10/03/2014 02:51 EDT | Updated 12/02/2014 05:59 EST

You'd Care If The English Or French Language Disappeared

According to a 2010 report, my heritage language is the third most endangered indigenous language in British Columbia. It is the language of this land that Vancouver currently resides on -- and today it has less than six fluent speakers alive in the world.


According to a 2010 First People's Council report, my heritage language is the third most endangered indigenous language in British Columbia. It is the language of this land that Vancouver currently resides on -- and today it has less than six fluent speakers alive in the world.

My nation once numbered between 42,000-90,000 before foreign disease decimated our population to less than 400 within a 120-year timespan. This initiated a catastrophic decline in fluent speakers of Skwo-mesh.

B.C. anthropologist Wade Davis captures a beautiful thought on the value of heritage language and the world's cultural diversity when he said in a famous TED Talk:

"... a language is not just a body of vocabulary or a set of grammatical rules. A language is a flash of the human spirit. It's a vehicle through which the soul of each particular culture comes into the material world. Every language is an old-growth forest of the mind, a watershed, a thought, an ecosystem of spiritual possibilities."

The common question we receive from mono-lingual speakers is, "Why should I care? Languages die all the time. Wouldn't the world be better if we only spoke five or seven languages?"

But what if those languages were to be Nēhiyawēwin, Kwak̓wala, Kanien'kéha' and not Eng­lish, French, or Span­ish. Imagine the death of your fluent language and suddenly you start to feel what hundreds of heritage language commu­ni­ties around the world are expe­ri­enc­ing right now due to the impacts of moder­nity and ongoing colo­nial­ism.

It is esti­mated in the next 25 years that over 600 indige­nous lan­guages will go extinct.

Revi­tal­iz­ing Sḵwx̱wú7mesh is about reviv­ing an iden­tity that is both essential and useful. Every lan­guage car­ries the col­lec­tive per­spec­tives and ideas of hun­dreds of gen­er­a­tions who have shaped it. A lan­guage informs how one relates. My lan­guage informs me on how to relate to the land, to my fam­ily, to my peo­ple, to my spirit, to my life, and to the universe. And every language has its own unique way of doing the same thing, but differently.

Upon travelling to other countries, one of the first indicators of being in a new place is the moment we encounter its language. But perhaps the lines are blurry and you didn't realize you are living in someone else's country.

Perhaps you were never told, but the land on which you live, work, and play on is a country that is not your own. That this is another nation's country and you are living in it. Except you would never know that because the language of this country was almost exterminated. It was particularly attacked so that you would never know the people it belonged to ever existed.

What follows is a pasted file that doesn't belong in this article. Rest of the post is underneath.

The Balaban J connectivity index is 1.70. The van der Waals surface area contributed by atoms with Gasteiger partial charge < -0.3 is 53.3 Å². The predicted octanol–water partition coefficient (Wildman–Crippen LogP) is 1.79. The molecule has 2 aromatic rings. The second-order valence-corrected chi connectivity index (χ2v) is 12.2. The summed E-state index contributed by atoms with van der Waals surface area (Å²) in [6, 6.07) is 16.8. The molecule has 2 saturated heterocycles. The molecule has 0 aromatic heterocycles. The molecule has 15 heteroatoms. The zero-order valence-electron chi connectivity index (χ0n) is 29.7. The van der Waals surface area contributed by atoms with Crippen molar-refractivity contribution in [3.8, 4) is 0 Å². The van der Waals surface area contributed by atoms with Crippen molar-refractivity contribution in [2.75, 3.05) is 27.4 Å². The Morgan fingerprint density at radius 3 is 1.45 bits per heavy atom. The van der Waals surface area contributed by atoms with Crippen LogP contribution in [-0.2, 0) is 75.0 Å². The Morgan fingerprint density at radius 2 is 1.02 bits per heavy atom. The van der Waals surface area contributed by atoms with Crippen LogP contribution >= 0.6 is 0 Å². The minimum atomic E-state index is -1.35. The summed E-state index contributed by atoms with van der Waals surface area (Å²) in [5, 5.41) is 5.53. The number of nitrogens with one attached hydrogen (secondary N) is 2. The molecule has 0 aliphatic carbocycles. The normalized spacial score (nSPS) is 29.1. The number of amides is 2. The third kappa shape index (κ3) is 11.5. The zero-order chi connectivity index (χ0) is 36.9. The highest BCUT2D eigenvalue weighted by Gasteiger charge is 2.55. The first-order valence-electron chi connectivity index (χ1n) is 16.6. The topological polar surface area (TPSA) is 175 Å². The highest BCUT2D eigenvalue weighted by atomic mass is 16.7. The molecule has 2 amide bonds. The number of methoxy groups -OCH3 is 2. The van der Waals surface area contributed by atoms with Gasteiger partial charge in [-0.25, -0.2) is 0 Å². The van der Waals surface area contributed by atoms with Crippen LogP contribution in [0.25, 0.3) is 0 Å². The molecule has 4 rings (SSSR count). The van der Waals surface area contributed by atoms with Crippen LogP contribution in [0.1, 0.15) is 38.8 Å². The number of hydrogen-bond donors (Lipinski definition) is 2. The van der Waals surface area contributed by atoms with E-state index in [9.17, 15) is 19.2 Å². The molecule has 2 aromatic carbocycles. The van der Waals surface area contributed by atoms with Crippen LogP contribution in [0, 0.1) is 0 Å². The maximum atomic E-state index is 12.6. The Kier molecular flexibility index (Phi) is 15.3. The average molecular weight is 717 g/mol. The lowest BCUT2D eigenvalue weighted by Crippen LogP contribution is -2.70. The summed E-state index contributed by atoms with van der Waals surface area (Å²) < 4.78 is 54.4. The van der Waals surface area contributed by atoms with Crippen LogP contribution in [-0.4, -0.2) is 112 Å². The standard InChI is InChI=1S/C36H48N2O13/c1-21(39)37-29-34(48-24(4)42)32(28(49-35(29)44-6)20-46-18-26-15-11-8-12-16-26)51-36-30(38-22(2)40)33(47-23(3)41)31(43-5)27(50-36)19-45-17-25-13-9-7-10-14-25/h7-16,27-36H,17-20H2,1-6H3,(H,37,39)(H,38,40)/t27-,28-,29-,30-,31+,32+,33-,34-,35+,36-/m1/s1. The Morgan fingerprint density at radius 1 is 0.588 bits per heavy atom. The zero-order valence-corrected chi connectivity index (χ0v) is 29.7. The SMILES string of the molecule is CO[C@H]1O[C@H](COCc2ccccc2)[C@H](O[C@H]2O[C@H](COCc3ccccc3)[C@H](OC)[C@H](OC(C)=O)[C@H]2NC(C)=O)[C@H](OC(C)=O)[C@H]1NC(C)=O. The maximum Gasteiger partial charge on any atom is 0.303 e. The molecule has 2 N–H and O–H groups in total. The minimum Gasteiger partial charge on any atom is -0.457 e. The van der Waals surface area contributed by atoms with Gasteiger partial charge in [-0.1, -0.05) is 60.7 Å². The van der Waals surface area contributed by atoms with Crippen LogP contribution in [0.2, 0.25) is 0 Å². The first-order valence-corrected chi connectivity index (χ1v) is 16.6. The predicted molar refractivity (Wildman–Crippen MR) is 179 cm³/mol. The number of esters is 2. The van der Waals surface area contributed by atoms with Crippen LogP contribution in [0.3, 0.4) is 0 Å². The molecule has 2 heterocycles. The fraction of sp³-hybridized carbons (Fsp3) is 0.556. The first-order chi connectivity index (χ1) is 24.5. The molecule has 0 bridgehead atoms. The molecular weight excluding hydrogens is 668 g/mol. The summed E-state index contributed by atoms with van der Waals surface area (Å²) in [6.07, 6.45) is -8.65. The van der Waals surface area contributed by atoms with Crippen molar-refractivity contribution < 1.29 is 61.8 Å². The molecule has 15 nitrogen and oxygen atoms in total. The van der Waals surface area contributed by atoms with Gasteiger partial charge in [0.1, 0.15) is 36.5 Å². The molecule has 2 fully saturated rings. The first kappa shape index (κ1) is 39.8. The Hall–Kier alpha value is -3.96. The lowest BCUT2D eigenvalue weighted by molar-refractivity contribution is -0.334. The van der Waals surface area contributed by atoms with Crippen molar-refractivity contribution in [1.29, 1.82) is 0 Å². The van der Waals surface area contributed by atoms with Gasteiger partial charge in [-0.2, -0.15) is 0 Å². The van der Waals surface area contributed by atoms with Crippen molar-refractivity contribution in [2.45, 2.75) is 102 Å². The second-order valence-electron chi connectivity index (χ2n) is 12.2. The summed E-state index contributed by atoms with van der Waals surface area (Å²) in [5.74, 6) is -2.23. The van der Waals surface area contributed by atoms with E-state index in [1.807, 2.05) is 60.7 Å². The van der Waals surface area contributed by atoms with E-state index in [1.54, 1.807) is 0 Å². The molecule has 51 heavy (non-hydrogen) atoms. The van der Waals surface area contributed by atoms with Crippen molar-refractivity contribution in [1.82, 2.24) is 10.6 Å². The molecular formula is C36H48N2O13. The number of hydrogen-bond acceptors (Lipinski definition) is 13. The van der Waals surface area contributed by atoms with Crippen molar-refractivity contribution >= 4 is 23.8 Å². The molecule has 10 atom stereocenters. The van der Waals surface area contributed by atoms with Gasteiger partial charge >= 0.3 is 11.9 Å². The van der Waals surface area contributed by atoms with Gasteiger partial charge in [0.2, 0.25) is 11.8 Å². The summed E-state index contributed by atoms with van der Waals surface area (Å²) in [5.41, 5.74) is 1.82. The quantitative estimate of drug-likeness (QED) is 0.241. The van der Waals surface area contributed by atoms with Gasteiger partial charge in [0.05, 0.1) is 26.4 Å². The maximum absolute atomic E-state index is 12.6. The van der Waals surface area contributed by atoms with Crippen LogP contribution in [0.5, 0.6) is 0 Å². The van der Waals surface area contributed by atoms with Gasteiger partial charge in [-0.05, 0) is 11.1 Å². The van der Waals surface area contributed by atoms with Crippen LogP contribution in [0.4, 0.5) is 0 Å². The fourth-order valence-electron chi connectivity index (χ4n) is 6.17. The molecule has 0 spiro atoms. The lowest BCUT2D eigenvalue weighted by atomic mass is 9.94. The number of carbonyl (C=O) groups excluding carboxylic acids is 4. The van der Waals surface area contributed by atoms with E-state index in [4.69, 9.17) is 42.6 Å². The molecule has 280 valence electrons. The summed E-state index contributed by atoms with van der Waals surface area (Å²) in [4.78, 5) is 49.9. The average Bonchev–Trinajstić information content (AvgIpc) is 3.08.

Languages can be revitalized. Noted socio-linguist and expert on reversing the decline of heritage language speakers, Joshua Fishman, speaks to successful strategies such as utilizing institutions that already exist by making them into places where "the language is used habitually and exclusively."

He also speaks to the importance of successful strategies that do not depend on institutions from the "great white father" in one's language context because "they almost always pull support" when support is critical for advancing to the next stages of the strategy.

The need and desire to revive our language is why two friends and I are hatching a plan to become fluent in Skwo-mesh language. I would characterize myself as a superior-level speaker in proficiency and somewhere a bit below that in fluency.

Starting in October, we will move into what we are calling a language immersion house. The goal of the project is to create a non-classroom environment where the language is used habitually or exclusively with fluent elders and speakers visiting on a regular basis to help advance our knowledge of our language and culture. It's a pilot project with goals to build a lasting language immersion program that will ultimately create a generation of fluent speakers in the community.

To do this, we're fundraising to cover costs like materials, video and audio equipment, and other miscellaneous items we may need. Join the project by buying a T-shirt through our teespring campaign here.

Reclaiming our language is about many things. If we think of language as a library of thought -- full of wonders and possibilities -- then for me right now reclaiming my heritage language is about rebuilding my peoples' library of thought.

If we can have another way of knowing and viewing the world, we can create solutions and ideas for our people's future, and we would never think of using English (or any other colonial language). The answers for how to build a healthier community can come from the language and thoughts of my ancestors that are contained in our language.

And that it would be pretty damn cool if the language of this country (not Canada; the real country you are in) could be spoken in the homelands again by a thriving and advancing people for all to connect to.


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